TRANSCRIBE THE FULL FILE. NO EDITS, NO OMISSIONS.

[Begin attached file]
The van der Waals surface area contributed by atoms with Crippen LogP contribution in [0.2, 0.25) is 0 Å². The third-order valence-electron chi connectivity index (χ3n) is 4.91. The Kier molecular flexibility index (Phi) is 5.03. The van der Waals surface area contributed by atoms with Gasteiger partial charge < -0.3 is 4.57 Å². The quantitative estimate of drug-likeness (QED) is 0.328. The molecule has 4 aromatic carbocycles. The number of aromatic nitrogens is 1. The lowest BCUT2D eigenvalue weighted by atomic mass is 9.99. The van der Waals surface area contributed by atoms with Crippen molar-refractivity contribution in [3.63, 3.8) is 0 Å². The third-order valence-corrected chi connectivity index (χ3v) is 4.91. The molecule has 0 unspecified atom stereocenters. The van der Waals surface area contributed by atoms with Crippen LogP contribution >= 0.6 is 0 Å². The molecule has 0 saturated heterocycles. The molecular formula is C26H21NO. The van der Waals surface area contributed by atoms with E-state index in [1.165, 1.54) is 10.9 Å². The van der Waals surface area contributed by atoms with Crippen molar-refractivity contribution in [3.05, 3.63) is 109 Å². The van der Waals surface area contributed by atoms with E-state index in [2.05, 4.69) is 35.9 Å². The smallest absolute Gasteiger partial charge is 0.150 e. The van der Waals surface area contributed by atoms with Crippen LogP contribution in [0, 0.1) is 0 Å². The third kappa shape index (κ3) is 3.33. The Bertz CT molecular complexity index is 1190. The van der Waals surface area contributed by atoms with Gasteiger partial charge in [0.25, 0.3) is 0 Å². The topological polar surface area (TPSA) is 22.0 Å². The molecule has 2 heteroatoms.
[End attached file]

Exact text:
The van der Waals surface area contributed by atoms with Crippen LogP contribution in [0.2, 0.25) is 0 Å². The third-order valence-electron chi connectivity index (χ3n) is 4.91. The Kier molecular flexibility index (Phi) is 5.03. The van der Waals surface area contributed by atoms with Gasteiger partial charge < -0.3 is 4.57 Å². The quantitative estimate of drug-likeness (QED) is 0.328. The molecule has 4 aromatic carbocycles. The number of aromatic nitrogens is 1. The lowest BCUT2D eigenvalue weighted by atomic mass is 9.99. The van der Waals surface area contributed by atoms with Crippen molar-refractivity contribution in [3.63, 3.8) is 0 Å². The third-order valence-corrected chi connectivity index (χ3v) is 4.91. The molecule has 0 unspecified atom stereocenters. The van der Waals surface area contributed by atoms with Crippen LogP contribution >= 0.6 is 0 Å². The molecule has 0 saturated heterocycles. The molecular formula is C26H21NO. The van der Waals surface area contributed by atoms with E-state index in [1.165, 1.54) is 10.9 Å². The van der Waals surface area contributed by atoms with Crippen molar-refractivity contribution in [3.05, 3.63) is 109 Å². The van der Waals surface area contributed by atoms with E-state index in [2.05, 4.69) is 35.9 Å². The smallest absolute Gasteiger partial charge is 0.150 e. The van der Waals surface area contributed by atoms with Crippen LogP contribution in [0, 0.1) is 0 Å². The third kappa shape index (κ3) is 3.33. The Bertz CT molecular complexity index is 1190. The van der Waals surface area contributed by atoms with Gasteiger partial charge in [0.25, 0.3) is 0 Å². The topological polar surface area (TPSA) is 22.0 Å². The molecule has 2 heteroatoms.